Which One’s Steely, Which One’s Dan?

Hank Easton is the guitarist for the Steely Damned, a local Steely Dan tribute band also featuring members of Rockola. The New York native began playing guitar at age five and was classically trained as a teen at the Cleveland Institute of Music. He moved to Southern California after graduating from Ohio State University in 1985.

While best known for playing jazz and blues, Easton has lately been nursing his inner rocker on the electric guitar. He says his playing is influenced by the likes of Hendrix, Beck, Clapton, Carlos Santana, Steve Howe, and even Peter Frampton. A highlight of Easton’s Steely Damned set is a medley reproducing the guitar solos from several Steely Dan guitarists, including Larry Carlton, Denny Dias, Elliott Randall, Rick Derringer, and Jeff “Skunk” Baxter. Steely aficionados typically marvel at how Easton slips from one guitarist’s signature riff to the next — the jaw-dropping medley frequently earns him standing ovations. The first time I viewed it on YouTube, I gave him one too, standing right there in front of my computer.

Easton released three CDs in 2007: Snapshots, Nylon and Steel, and Eleven. His albums feature some of San Diego’s best-known singers, including Tony Davis, Keni Yarbro, Leonard Tucker, and John Toomey.

In addition to the Steely Damned, Easton performs around town solo — currently appearing at Trisler’s Wine Bar in Mission Valley every Thursday — and with his four-piece fusion band, the Hank Easton Group.


1. “James Taylor. Great writer and a great singer. I love the natural flow of his music and his productions. He’s one of the few artists whose new music is as good as his older work.”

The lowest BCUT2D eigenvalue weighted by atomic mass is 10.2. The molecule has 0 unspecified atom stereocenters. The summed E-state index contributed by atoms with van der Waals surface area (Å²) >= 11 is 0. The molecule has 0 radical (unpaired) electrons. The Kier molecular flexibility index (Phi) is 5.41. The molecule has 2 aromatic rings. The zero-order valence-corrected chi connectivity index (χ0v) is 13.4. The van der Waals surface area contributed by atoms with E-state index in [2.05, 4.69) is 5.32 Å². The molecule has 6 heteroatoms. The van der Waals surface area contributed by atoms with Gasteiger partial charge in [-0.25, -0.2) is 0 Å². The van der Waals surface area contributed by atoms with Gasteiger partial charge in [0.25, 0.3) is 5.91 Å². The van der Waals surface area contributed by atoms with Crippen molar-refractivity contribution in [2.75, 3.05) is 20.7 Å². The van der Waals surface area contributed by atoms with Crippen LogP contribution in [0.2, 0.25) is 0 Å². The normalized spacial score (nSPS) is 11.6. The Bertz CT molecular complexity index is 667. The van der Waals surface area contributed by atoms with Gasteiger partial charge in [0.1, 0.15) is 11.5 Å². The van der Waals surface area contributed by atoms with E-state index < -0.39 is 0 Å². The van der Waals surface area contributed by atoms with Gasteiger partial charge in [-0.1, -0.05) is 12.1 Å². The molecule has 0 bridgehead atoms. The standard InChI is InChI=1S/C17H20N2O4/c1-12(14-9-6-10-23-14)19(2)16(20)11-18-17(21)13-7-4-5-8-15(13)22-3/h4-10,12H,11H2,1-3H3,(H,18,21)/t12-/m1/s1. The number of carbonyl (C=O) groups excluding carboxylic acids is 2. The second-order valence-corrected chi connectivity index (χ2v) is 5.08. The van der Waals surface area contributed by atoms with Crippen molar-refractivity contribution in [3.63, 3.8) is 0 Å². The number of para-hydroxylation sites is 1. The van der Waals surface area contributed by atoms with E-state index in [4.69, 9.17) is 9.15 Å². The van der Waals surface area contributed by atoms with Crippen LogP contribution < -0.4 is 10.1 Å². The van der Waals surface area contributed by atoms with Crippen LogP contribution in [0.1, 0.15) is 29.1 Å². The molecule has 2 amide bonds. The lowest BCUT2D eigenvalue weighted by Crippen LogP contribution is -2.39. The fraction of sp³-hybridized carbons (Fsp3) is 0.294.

2. “Steely Dan. All their music up through Gaucho, including [Donald] Fagen’s album The Nightfly, an awe-inspiring collection of work. Top-notch studio musicians on every song and always perfectly produced.”

3. “Stevie Wonder. Incredible voice, writing, and musicianship. One man shouldn’t be allowed to have that much talent!”

4. “Elton John. All the old stuff — I love the songwriting and the productions. Especially on the earliest tunes, when his voice was still incredible.”


1. “One Flew over the Cuckoo’s Nest. Great story, with classic Jack Nicholson at his best.”

2. “Spinal Tap. I get a good belly laugh every time I watch it. In fact, I named one of my CDs 11, after a gag in the movie about amps with a volume knob that goes higher than 10.”

3. “The Sting. Lots of twists and turns in the plot and an all-star cast.”

4. “Dirty Harry. I’ll need at least one great Clint Eastwood film.”


“Larry Carlton’s in ‘Kid Charlemagne’ is probably my favorite overall. The two solos are a perfect mix of jazz and rock: melodic and powerful, with incredible tone highlighting the chord changes perfectly and wowing the listener. He takes a great song and makes it an incredible song, which is what a solo should do.”


“After listening to the respective solo works by both Steely Dan main men and seeing both of them at live shows, I’d have to say Fagen. Although I do love some of Becker’s guitar solos, like ‘Bad Sneakers’ and ‘Josie,’ to name two. They work well together, though, that’s for sure.”


“I think I picked the right instrument, although I wish I were a great keyboardist. I would like to sit down at the piano and just play whatever I want, like I do on the guitar. Also, it would be a lot easier to lay keyboard parts in the studio.”


1. “Bus boy: Disgusting work, little pay, and you’re treated like a lower life form.”

2. “Dishwasher: Same as above.”

3. “Cleaning boats: Really hard work with really bad pay. Plus, many people who own a yacht are fastidious, ungrateful, and cheap.”


“Anthology, because first and foremost it was designed for live music. Also, Humphrey’s, because I know a lot of other people who hang out there.”

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